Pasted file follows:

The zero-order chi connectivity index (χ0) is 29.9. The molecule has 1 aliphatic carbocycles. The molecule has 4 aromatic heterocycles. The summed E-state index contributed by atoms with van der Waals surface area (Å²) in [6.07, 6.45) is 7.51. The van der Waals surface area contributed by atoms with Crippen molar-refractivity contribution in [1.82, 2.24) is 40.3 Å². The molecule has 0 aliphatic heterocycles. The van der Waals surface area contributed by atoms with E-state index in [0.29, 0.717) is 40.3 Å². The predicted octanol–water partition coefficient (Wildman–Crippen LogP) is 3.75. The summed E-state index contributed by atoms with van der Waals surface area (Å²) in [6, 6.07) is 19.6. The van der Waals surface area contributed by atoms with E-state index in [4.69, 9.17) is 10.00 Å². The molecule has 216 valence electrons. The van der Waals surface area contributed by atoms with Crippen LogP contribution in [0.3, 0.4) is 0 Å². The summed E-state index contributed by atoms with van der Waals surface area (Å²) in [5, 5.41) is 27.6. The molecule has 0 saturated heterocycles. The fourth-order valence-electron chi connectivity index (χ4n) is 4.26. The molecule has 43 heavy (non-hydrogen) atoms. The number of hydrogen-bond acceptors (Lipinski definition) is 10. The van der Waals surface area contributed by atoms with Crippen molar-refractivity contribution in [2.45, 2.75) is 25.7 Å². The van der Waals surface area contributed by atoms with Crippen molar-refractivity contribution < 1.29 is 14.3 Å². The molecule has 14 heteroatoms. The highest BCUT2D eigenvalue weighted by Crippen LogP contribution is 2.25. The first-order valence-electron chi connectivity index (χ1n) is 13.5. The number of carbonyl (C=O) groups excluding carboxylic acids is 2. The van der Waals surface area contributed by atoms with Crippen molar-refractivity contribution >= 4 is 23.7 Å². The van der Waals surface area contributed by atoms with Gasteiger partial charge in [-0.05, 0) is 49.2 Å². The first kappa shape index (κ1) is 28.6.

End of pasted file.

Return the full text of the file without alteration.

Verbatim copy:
The zero-order chi connectivity index (χ0) is 29.9. The molecule has 1 aliphatic carbocycles. The molecule has 4 aromatic heterocycles. The summed E-state index contributed by atoms with van der Waals surface area (Å²) in [6.07, 6.45) is 7.51. The van der Waals surface area contributed by atoms with Crippen molar-refractivity contribution in [1.82, 2.24) is 40.3 Å². The molecule has 0 aliphatic heterocycles. The van der Waals surface area contributed by atoms with E-state index in [0.29, 0.717) is 40.3 Å². The predicted octanol–water partition coefficient (Wildman–Crippen LogP) is 3.75. The summed E-state index contributed by atoms with van der Waals surface area (Å²) in [6, 6.07) is 19.6. The van der Waals surface area contributed by atoms with E-state index in [4.69, 9.17) is 10.00 Å². The molecule has 216 valence electrons. The van der Waals surface area contributed by atoms with Crippen LogP contribution in [0.3, 0.4) is 0 Å². The summed E-state index contributed by atoms with van der Waals surface area (Å²) in [5, 5.41) is 27.6. The molecule has 0 saturated heterocycles. The fourth-order valence-electron chi connectivity index (χ4n) is 4.26. The molecule has 43 heavy (non-hydrogen) atoms. The number of hydrogen-bond acceptors (Lipinski definition) is 10. The van der Waals surface area contributed by atoms with Crippen molar-refractivity contribution in [2.45, 2.75) is 25.7 Å². The van der Waals surface area contributed by atoms with Crippen molar-refractivity contribution < 1.29 is 14.3 Å². The molecule has 14 heteroatoms. The highest BCUT2D eigenvalue weighted by Crippen LogP contribution is 2.25. The first-order valence-electron chi connectivity index (χ1n) is 13.5. The number of carbonyl (C=O) groups excluding carboxylic acids is 2. The van der Waals surface area contributed by atoms with Crippen molar-refractivity contribution >= 4 is 23.7 Å². The van der Waals surface area contributed by atoms with Gasteiger partial charge in [-0.05, 0) is 49.2 Å². The first kappa shape index (κ1) is 28.6.